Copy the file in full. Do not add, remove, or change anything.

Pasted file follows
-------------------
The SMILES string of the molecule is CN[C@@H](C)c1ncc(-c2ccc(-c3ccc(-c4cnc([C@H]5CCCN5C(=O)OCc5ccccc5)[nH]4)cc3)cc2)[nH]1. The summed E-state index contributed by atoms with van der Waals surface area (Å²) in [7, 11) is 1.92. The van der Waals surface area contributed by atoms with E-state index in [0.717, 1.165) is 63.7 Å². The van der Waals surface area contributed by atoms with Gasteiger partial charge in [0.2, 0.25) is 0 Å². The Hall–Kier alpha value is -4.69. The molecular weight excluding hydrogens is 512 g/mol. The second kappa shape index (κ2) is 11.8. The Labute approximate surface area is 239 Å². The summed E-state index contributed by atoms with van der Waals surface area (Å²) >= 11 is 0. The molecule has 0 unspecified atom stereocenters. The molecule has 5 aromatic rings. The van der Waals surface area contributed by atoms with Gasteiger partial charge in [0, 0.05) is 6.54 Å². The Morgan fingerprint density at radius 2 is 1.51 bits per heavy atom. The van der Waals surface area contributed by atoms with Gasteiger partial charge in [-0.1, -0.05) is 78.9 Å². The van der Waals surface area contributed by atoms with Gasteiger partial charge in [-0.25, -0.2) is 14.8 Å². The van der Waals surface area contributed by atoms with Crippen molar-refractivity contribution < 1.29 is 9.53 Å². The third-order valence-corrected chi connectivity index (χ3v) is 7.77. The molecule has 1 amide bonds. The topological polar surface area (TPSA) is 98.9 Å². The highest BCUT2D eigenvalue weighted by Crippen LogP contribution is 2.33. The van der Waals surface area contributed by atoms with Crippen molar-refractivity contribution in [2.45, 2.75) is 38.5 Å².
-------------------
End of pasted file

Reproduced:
The SMILES string of the molecule is CN[C@@H](C)c1ncc(-c2ccc(-c3ccc(-c4cnc([C@H]5CCCN5C(=O)OCc5ccccc5)[nH]4)cc3)cc2)[nH]1. The summed E-state index contributed by atoms with van der Waals surface area (Å²) in [7, 11) is 1.92. The van der Waals surface area contributed by atoms with E-state index in [0.717, 1.165) is 63.7 Å². The van der Waals surface area contributed by atoms with Gasteiger partial charge in [0.2, 0.25) is 0 Å². The Hall–Kier alpha value is -4.69. The molecular weight excluding hydrogens is 512 g/mol. The second kappa shape index (κ2) is 11.8. The Labute approximate surface area is 239 Å². The summed E-state index contributed by atoms with van der Waals surface area (Å²) >= 11 is 0. The molecule has 0 unspecified atom stereocenters. The molecule has 5 aromatic rings. The van der Waals surface area contributed by atoms with Gasteiger partial charge in [0, 0.05) is 6.54 Å². The Morgan fingerprint density at radius 2 is 1.51 bits per heavy atom. The van der Waals surface area contributed by atoms with Gasteiger partial charge in [-0.1, -0.05) is 78.9 Å². The van der Waals surface area contributed by atoms with Gasteiger partial charge in [-0.25, -0.2) is 14.8 Å². The van der Waals surface area contributed by atoms with Crippen molar-refractivity contribution < 1.29 is 9.53 Å². The third-order valence-corrected chi connectivity index (χ3v) is 7.77. The molecule has 1 amide bonds. The topological polar surface area (TPSA) is 98.9 Å². The highest BCUT2D eigenvalue weighted by Crippen LogP contribution is 2.33. The van der Waals surface area contributed by atoms with Crippen molar-refractivity contribution in [2.45, 2.75) is 38.5 Å².